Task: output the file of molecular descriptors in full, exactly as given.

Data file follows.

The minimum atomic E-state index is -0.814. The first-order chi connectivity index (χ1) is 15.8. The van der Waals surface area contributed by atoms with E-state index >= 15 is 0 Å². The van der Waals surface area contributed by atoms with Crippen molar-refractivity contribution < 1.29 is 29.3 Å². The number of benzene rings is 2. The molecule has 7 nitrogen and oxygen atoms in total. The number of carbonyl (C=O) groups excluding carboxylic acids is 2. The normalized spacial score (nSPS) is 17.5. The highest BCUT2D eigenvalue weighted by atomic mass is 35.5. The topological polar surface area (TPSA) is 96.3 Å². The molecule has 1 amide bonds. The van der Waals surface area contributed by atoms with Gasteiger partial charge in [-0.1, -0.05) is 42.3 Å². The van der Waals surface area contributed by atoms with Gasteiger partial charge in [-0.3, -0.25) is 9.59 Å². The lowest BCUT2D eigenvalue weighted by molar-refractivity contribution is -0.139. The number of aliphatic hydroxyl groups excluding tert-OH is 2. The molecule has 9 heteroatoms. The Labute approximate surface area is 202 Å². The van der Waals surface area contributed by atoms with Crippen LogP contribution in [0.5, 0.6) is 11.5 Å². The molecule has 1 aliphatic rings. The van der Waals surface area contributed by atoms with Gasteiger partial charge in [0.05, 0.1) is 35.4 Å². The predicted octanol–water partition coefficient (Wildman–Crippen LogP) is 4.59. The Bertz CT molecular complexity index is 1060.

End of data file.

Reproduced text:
The minimum atomic E-state index is -0.814. The first-order chi connectivity index (χ1) is 15.8. The van der Waals surface area contributed by atoms with E-state index >= 15 is 0 Å². The van der Waals surface area contributed by atoms with Crippen molar-refractivity contribution < 1.29 is 29.3 Å². The number of benzene rings is 2. The molecule has 7 nitrogen and oxygen atoms in total. The number of carbonyl (C=O) groups excluding carboxylic acids is 2. The normalized spacial score (nSPS) is 17.5. The highest BCUT2D eigenvalue weighted by atomic mass is 35.5. The topological polar surface area (TPSA) is 96.3 Å². The molecule has 1 amide bonds. The van der Waals surface area contributed by atoms with Gasteiger partial charge in [-0.1, -0.05) is 42.3 Å². The van der Waals surface area contributed by atoms with Gasteiger partial charge in [-0.3, -0.25) is 9.59 Å². The lowest BCUT2D eigenvalue weighted by molar-refractivity contribution is -0.139. The number of aliphatic hydroxyl groups excluding tert-OH is 2. The molecule has 9 heteroatoms. The Labute approximate surface area is 202 Å². The van der Waals surface area contributed by atoms with Crippen LogP contribution in [0.5, 0.6) is 11.5 Å². The molecule has 1 aliphatic rings. The van der Waals surface area contributed by atoms with Gasteiger partial charge in [0.05, 0.1) is 35.4 Å². The predicted octanol–water partition coefficient (Wildman–Crippen LogP) is 4.59. The Bertz CT molecular complexity index is 1060.